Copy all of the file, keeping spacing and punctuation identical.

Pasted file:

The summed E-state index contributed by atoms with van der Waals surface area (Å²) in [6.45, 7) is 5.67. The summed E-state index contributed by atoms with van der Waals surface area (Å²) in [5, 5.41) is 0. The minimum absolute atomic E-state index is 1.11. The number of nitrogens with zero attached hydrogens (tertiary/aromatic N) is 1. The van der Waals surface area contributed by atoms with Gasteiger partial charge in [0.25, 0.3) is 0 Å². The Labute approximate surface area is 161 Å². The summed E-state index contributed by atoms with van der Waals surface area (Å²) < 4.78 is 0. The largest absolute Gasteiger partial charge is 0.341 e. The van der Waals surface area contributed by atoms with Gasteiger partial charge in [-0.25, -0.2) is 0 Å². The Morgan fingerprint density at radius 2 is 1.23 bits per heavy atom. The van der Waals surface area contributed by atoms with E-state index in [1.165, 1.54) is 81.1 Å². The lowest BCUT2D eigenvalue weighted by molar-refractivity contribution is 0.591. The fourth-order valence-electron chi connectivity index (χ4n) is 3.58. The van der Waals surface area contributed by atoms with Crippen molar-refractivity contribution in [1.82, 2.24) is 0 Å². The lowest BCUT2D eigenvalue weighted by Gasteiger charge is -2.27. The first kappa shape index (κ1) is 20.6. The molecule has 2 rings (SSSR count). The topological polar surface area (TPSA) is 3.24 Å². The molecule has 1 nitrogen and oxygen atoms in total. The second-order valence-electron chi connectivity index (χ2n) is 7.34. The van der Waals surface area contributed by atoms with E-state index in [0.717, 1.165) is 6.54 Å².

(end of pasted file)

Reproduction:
The summed E-state index contributed by atoms with van der Waals surface area (Å²) in [6.45, 7) is 5.67. The summed E-state index contributed by atoms with van der Waals surface area (Å²) in [5, 5.41) is 0. The minimum absolute atomic E-state index is 1.11. The number of nitrogens with zero attached hydrogens (tertiary/aromatic N) is 1. The van der Waals surface area contributed by atoms with Gasteiger partial charge in [0.25, 0.3) is 0 Å². The Labute approximate surface area is 161 Å². The summed E-state index contributed by atoms with van der Waals surface area (Å²) < 4.78 is 0. The largest absolute Gasteiger partial charge is 0.341 e. The van der Waals surface area contributed by atoms with Gasteiger partial charge in [-0.25, -0.2) is 0 Å². The Morgan fingerprint density at radius 2 is 1.23 bits per heavy atom. The van der Waals surface area contributed by atoms with E-state index in [1.165, 1.54) is 81.1 Å². The lowest BCUT2D eigenvalue weighted by molar-refractivity contribution is 0.591. The fourth-order valence-electron chi connectivity index (χ4n) is 3.58. The van der Waals surface area contributed by atoms with Crippen molar-refractivity contribution in [1.82, 2.24) is 0 Å². The lowest BCUT2D eigenvalue weighted by Gasteiger charge is -2.27. The first kappa shape index (κ1) is 20.6. The molecule has 2 rings (SSSR count). The topological polar surface area (TPSA) is 3.24 Å². The molecule has 1 nitrogen and oxygen atoms in total. The second-order valence-electron chi connectivity index (χ2n) is 7.34. The van der Waals surface area contributed by atoms with E-state index in [0.717, 1.165) is 6.54 Å².